Dr. Grandy Dick Read
THE death of Dr. Grantly Dick Read has taken from the world a man who fought passionately against the idea that normal childbirth is excruciatingly painful. Ile argued, in season aud out of season. that fear causes tension, tension causes pain. and held that if the fear went so would the pain in a normal childbirth.
He also emphasised the spiritual side of the experience — and maintained that, if a mother was deprived of her consciousness, she missed something truly wonderful.
Although many people found his views extreme — especially those of some of his disciples — his teachings have now permeated the medical profession. and from being avant-garde he is now tie riguer, So Much so that the extremists say: "Childbirth ? Oh, there should be no pain whatsoever!"
So I consulted that most vital class of gynaecological experts the snothers. One spoke for them all: " Give me Grantly Dick Read — and gas and air." Together, they seem to be a good team.
AD VICE has reached this
column from mothers of three to mothers of 11, and. one factor common to them all is that rest in the afternoon — for mother and babies. One mother who has looked after both her own and other people's children says:
"I found it essential, both for my sake and their own, to insist on an hour's rest every day after the midday meal. If it is started early enough, thie habit is taken for granted le, the child and is no hardship. while from the mother's point of view it is a great blessing to be able to relax arid put one's feet up when one has finished the washing-up. I often wonder why mothers today seem to
have given un the rest habit." The mother of 11 said the afternoon rest was the only way she could keep going, and that if the childreis were up early enough they took to the midday rest quite easily.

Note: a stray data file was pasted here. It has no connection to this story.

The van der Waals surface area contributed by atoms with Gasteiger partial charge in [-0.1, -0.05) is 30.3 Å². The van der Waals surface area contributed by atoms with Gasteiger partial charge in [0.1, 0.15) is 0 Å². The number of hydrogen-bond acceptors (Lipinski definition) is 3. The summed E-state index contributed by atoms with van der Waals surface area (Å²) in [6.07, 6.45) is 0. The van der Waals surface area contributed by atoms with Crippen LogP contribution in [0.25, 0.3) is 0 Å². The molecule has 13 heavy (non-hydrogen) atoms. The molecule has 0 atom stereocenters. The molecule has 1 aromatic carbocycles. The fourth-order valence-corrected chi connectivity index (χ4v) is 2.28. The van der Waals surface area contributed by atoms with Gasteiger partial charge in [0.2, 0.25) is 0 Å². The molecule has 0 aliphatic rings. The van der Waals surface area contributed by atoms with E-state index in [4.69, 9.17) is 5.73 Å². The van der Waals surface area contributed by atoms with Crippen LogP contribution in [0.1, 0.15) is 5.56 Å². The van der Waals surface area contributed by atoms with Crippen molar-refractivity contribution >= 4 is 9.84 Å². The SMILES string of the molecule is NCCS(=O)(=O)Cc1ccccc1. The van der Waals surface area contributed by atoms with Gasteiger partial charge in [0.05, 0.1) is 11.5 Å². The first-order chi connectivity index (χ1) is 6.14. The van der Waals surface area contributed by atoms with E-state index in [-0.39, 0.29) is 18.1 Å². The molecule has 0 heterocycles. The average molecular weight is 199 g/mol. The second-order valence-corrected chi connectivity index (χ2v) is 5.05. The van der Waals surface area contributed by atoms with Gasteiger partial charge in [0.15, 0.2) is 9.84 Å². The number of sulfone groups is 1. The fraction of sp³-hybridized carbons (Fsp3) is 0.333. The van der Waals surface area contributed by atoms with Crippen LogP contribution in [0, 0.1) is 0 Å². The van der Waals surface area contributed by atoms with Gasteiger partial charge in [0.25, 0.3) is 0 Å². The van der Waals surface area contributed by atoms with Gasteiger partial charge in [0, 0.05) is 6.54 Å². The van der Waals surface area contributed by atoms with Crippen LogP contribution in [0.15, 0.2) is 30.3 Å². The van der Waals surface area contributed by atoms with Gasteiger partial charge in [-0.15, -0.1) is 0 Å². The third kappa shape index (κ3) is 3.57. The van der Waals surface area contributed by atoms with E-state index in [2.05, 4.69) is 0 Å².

A convert couple with several small children: " The mere fact
By PAT JONES
that Catholics have large families will not impress our nonCatholic friends, but the deep peace and joy of a good Catholic home is the best advertisement the faith can ever have. It was such a family who first started my husband and me on the road to the true faith."
IN former years the way in eswhich you reared a child depended directly on the way your parents reared their children and upon local custom — whether you bathed the child in the morning arid " top-andtai:ed " him in the evening, or
simply sewed him up in brown paper and pig's fat for the winter. This dependence upon teaching. as opposed to mother instinct, was brought home most painfully in Morris West's " Children of the Sun " — vivid and horrifying document of the slums of Naples.
Against this background of the pain that can be inflicted by ignorance. not necessarily culpable, one can turn with positive joy to books like the St. John Ambulance Association's "Preliminary Child Care." It costs 3s. from any bookseller.
Easily understood, brightly illustrated, it deals with the child from birth to five years old, and, remembering the rearing of a Neapolitan slum-baby, I will never call the information therein commonplace.